All four Short Flats are reused from an East Coast club. The aluminum surface is intentionally rough, so installation is not a problem. Players wear tennis shoes, but they may only last a few months due to the rough surface.
âYou don’t dive for the ball in this game,â said Stewart. “You don’t flaunt yourself.”
The ball is similar in size to a tennis ball but slightly heavier. The paddle is light with a gripping surface. Paddles can cost $ 100 and can last for multiple seasons, and there is no string. Glasses are optional to protect against capricious ricochets.
The Flats facility will have used paddles and balls available for beginners, said Stewart and Nejedlik.
The association structures the operation like a YMCA.
âThis is how we’re going to keep the lights on, by selling memberships,â said Stewart. Both said it would be competitively priced and discounted for those under 30 and families. Each year, membership can cost around $ 800.
âWe don’t want to have a financial barrier to play,â said Nejedlik. If that’s too high for a youngster just graduating from college, for example, monthly payments might be an option, she said.
âThe idea is to get people interested in the game – never tried, never seen – to get started. We all think it’s pretty addicting; it has been for us. A lot of people, once. that they have tried it, fall in love and we hope they convert into members, âsaid Stewart.
Camaraderie plays a big part, said Stewart. Flats’ location has it all, with Brick and Barrel, Merwin’s, Forest City Brewery, and Project BrewDog – not to mention the established bars in the area – all set to enjoy the post-game crowds.
While waiting for infrastructure and permits to be finished, the target date for the bullets to start flying is October or November, although the warming lodge will likely take longer to complete.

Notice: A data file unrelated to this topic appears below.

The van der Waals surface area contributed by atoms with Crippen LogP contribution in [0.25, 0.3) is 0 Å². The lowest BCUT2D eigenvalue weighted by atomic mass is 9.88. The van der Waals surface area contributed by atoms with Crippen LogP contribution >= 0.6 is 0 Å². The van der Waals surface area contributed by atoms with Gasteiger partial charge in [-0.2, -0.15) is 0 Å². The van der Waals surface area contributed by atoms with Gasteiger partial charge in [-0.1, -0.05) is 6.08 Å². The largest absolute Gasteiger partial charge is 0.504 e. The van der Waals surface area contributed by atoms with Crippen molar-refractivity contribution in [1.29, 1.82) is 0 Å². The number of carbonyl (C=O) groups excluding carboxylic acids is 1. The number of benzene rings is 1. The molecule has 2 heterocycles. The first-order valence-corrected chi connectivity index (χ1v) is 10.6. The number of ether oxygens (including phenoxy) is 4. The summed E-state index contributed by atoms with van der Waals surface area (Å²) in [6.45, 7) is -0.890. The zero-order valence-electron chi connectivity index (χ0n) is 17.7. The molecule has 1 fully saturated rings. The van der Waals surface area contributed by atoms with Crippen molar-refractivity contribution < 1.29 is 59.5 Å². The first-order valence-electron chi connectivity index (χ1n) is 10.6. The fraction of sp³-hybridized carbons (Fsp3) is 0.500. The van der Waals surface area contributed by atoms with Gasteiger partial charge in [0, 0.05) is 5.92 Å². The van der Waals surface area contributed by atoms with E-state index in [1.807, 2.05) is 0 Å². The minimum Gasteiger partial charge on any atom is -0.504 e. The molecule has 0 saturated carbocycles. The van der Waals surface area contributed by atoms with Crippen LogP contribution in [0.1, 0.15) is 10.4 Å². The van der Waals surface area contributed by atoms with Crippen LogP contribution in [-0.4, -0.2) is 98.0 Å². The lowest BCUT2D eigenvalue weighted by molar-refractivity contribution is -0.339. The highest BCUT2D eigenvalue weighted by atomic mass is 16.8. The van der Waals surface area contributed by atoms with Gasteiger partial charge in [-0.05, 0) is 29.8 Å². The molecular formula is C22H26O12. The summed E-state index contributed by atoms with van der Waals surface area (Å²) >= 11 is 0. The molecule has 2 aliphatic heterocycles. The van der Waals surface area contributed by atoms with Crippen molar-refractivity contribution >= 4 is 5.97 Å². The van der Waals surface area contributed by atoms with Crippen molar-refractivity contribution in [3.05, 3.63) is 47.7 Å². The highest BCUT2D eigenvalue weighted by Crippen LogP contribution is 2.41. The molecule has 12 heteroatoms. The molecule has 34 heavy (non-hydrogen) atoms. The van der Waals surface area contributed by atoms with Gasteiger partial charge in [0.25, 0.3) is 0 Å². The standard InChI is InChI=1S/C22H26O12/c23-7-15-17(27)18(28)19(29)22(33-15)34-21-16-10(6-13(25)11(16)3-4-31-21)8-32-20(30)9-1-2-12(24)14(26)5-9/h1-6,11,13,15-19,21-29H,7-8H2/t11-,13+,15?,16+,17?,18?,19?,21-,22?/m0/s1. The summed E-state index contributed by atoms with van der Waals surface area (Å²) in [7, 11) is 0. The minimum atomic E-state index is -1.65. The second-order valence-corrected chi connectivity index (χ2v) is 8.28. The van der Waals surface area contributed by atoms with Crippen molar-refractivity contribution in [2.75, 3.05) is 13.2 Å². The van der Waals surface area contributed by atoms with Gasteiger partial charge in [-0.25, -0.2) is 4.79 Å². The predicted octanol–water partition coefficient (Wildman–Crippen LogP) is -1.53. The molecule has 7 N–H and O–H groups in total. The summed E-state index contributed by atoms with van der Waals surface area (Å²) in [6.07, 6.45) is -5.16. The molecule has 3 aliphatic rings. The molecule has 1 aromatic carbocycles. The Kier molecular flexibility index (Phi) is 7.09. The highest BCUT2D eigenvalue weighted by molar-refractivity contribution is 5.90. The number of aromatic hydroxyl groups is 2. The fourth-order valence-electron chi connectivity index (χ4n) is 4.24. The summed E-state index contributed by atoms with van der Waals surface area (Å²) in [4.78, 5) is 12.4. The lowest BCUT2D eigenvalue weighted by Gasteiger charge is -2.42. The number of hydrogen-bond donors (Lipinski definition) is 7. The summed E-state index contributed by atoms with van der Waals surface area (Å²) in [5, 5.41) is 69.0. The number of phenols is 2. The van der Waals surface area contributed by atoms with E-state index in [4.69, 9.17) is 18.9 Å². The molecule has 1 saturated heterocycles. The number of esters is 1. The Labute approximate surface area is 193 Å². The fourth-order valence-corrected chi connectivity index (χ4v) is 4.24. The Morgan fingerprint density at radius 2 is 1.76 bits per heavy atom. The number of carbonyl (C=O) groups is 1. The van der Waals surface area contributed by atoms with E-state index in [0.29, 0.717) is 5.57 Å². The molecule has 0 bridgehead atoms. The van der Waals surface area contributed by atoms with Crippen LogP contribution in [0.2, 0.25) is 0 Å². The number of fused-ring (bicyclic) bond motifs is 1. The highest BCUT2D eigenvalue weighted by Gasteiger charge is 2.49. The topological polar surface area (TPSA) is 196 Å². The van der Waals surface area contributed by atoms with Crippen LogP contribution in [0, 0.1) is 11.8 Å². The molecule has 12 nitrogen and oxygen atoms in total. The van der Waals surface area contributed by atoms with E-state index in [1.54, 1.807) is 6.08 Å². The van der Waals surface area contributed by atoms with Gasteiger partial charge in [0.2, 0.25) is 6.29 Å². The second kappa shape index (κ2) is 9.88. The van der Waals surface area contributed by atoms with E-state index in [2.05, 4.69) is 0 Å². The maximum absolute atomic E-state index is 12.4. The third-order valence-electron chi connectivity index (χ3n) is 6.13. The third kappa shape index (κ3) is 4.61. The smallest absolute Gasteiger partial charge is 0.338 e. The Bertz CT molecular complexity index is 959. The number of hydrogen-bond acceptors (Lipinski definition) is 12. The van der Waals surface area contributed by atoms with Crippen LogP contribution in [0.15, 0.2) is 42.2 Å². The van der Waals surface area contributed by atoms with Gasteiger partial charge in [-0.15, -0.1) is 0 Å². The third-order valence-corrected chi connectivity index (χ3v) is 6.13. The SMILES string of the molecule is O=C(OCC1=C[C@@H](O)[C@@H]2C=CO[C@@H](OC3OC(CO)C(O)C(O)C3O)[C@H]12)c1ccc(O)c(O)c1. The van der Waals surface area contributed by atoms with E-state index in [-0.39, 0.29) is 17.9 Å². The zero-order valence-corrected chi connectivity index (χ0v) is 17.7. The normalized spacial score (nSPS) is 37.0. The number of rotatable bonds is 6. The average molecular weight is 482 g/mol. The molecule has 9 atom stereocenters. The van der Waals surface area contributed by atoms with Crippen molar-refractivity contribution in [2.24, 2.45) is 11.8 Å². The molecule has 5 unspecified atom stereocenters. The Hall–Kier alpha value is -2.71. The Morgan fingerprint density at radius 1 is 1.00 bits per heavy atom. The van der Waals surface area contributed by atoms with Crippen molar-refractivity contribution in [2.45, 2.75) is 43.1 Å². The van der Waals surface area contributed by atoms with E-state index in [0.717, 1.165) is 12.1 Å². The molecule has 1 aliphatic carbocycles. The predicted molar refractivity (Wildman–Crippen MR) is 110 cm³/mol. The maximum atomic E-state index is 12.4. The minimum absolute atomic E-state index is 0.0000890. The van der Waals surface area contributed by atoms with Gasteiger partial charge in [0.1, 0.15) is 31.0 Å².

The Greater Cleveland Platform Tennis Association runs leagues from October through March. The age range can go up to the 80s.
âWe are democratizing the game,â said Stewart.
In addition, a youth mentorship program, run entirely by volunteers, is being prepared for high school and high school students to learn the game. The plan is to have half the group in the field while the other half will be in the hut to work with life skills and homework. Stewart and Nejedlik described it as similar in efforts to First Tee and Urban Squash.
âOur strategy has never been to pull people out of the clubs in the east,â said Stewart. âThey’re going to do their thing. Our strategy has always been to bring new people into the game, from downtown to the west, especially young people, and have them play for life.
I am on cleveland.comlife and culture team and cover topics related to food, beer, wine and sport. If you want to see my stories, here is a directory on cleveland.com. Bill Wills from WTAM-1100 and I talk about food and drink usually at 8:20 am on Thursday mornings. And tune in at 7 a.m. on Wednesdays for âBeer with Bona and Much, Much Moreâ with Munch Bishop on 1350-AM The Gambler. Twitter: @ mbona30.